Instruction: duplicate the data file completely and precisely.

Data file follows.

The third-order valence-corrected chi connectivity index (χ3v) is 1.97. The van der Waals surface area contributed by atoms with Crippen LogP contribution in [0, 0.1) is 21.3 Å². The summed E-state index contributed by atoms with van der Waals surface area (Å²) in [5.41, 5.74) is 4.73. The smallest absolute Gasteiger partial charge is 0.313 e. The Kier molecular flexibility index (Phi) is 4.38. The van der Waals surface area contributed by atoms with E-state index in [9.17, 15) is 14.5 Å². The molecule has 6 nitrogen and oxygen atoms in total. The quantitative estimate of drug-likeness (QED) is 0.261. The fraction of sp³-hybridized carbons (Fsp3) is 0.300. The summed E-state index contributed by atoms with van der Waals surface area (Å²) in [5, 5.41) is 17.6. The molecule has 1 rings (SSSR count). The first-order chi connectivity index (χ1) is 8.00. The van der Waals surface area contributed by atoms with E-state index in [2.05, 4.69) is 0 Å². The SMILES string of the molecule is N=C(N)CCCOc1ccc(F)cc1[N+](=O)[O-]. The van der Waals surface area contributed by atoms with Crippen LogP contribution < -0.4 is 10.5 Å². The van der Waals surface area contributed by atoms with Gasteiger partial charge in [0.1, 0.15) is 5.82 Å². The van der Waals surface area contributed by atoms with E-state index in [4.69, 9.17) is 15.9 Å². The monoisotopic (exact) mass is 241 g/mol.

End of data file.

The third-order valence-corrected chi connectivity index (χ3v) is 1.97. The van der Waals surface area contributed by atoms with Crippen LogP contribution in [0, 0.1) is 21.3 Å². The summed E-state index contributed by atoms with van der Waals surface area (Å²) in [5.41, 5.74) is 4.73. The smallest absolute Gasteiger partial charge is 0.313 e. The Kier molecular flexibility index (Phi) is 4.38. The van der Waals surface area contributed by atoms with E-state index in [9.17, 15) is 14.5 Å². The molecule has 6 nitrogen and oxygen atoms in total. The quantitative estimate of drug-likeness (QED) is 0.261. The fraction of sp³-hybridized carbons (Fsp3) is 0.300. The summed E-state index contributed by atoms with van der Waals surface area (Å²) in [5, 5.41) is 17.6. The molecule has 1 rings (SSSR count). The first-order chi connectivity index (χ1) is 8.00. The van der Waals surface area contributed by atoms with E-state index in [2.05, 4.69) is 0 Å². The SMILES string of the molecule is N=C(N)CCCOc1ccc(F)cc1[N+](=O)[O-]. The van der Waals surface area contributed by atoms with Crippen LogP contribution < -0.4 is 10.5 Å². The van der Waals surface area contributed by atoms with Gasteiger partial charge in [0.1, 0.15) is 5.82 Å². The van der Waals surface area contributed by atoms with E-state index in [4.69, 9.17) is 15.9 Å². The monoisotopic (exact) mass is 241 g/mol.